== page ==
10 year jail sentence for former HSBC exec who scammed S$5m from elderly relatives and friends

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Emeline Tang Wei Leng, 40, received a ten and a half year jail sentence for cheating five elderly female friends and relatives out of S$5.2m in 12 years. Ms. Leng was once a senior vice president of HSBC, where she was employed from 2004-2012.

In 2003, in the midst of personal financial troubles, Ms. Tang told a 79-year-old relative that HSBC had a fixed deposit promotion program with a higher interest rate in comparison to other financial institutions. She offered to help her relative open an account, and got her to issue a check made out to cash instead of to HSBC.

The problem was, no such promotion existed. 

When three of their other relatives, ages 45, 69, 79 heard about the alleged promotion, they also handed money over to Ms. Tang for opening accounts.

One of the victims was Ms. Tang’s husband’s aunt, another was her sister-in-law, and two others were distant relatives.Victim number 5, a friend of two of these relatives, did the same as the others, giving Ms. Tang large amounts of money.

For the next twelve years Ms. Tang continued to manage to get money from the five women, telling them she would invest these funds in various fixed deposit plans. She also got them to believe that she was still with HSBC, even after she had left the bank in 2012.

To avoid suspicion at HSBC, she kept the funds from the women in her own home, and later on exchanged portions of it for gambling chips in casinos at Resorts World Sentosa and Marina Bay Sands, at one point, obtaining chips worth S$600,000 at Resorts World.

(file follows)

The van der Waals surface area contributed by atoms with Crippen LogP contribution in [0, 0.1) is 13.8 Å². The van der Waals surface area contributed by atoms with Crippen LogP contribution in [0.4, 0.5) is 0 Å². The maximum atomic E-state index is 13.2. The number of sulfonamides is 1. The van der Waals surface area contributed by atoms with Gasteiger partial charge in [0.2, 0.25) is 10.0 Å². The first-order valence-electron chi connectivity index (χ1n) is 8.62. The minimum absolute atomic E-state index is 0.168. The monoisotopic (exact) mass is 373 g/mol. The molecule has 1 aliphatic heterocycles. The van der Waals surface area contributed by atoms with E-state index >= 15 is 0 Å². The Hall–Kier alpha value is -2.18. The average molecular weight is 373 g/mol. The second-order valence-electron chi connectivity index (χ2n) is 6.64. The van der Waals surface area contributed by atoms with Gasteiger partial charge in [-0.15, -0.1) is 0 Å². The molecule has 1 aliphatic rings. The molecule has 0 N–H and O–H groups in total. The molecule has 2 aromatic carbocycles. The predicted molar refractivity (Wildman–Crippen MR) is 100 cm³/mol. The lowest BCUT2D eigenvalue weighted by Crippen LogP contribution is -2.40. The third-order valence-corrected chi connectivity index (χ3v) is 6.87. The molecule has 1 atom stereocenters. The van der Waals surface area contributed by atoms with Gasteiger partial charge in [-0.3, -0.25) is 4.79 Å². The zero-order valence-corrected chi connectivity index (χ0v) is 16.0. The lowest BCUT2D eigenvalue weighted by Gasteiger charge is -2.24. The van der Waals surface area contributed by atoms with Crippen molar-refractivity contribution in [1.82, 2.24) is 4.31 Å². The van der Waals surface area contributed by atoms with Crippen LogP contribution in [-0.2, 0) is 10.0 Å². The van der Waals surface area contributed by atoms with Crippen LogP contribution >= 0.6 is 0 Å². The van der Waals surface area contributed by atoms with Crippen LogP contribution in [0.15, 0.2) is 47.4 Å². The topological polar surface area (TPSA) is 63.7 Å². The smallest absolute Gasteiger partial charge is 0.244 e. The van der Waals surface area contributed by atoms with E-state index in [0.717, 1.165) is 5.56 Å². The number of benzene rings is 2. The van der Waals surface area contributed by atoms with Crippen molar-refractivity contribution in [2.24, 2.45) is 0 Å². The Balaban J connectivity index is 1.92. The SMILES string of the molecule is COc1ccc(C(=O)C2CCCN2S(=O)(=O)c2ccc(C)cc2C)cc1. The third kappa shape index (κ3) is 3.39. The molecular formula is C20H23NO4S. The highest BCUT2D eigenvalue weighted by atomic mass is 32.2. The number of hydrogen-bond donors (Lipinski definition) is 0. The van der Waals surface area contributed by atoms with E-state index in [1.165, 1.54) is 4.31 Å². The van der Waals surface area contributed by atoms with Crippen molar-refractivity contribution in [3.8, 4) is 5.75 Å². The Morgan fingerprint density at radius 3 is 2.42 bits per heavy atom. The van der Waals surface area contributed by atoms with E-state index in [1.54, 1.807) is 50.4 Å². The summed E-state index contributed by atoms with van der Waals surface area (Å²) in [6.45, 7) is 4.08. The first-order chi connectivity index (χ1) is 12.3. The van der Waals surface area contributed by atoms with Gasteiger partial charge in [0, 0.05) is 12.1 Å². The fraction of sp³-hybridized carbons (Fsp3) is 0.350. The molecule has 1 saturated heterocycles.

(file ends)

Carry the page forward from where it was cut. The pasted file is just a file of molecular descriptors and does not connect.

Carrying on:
Her nefarious schemes were found out in January 2015, when she failed to appear at a meeting with the women, who had previously asked to withdraw some of the money. When the women inquired about their accounts at HSBC, they learned the truth that Ms. Tang had been lying to them for over a decade.

Ms.Tang was accused of 34 charges including cheating, forgery and dealing with the benefits of criminal behavior, with another 223 charges considered as well.

Haniza Abnass, the Deputy Public Prosecutor of the case, said that the women were at the end of their life, were no longer capable of earning back their losses, practically losing their life savings. She asked that Ms. Tang be given at least a 10 year jail sentence. 

Although Ms. Tang gave the women S$800,000 back, the prosecutor argued that these were “investment returns” as opposed to a sign of real contrition.

Ms. Tang’s defense team cited her “emotionally abusive” relationship with her husband, a gambler whose debts she covered, as well as the fact that she paid for her father’s medical expenses, to ask for a shorter sentence of only 8 years. They claimed that Ms. Tang was remorseful for that she had done.

However, District Judge Hamidah Ibrahim showed sympathy to the women Ms. Tang had scammed, stating that they “have been so devastated that I don’t see how they’ll ever recover.”

Under the fullest extent of the law, for every charge of cheating that she faced, Ms. Tang could have received the maximum of a 10 year prison sentence, as well as a fine.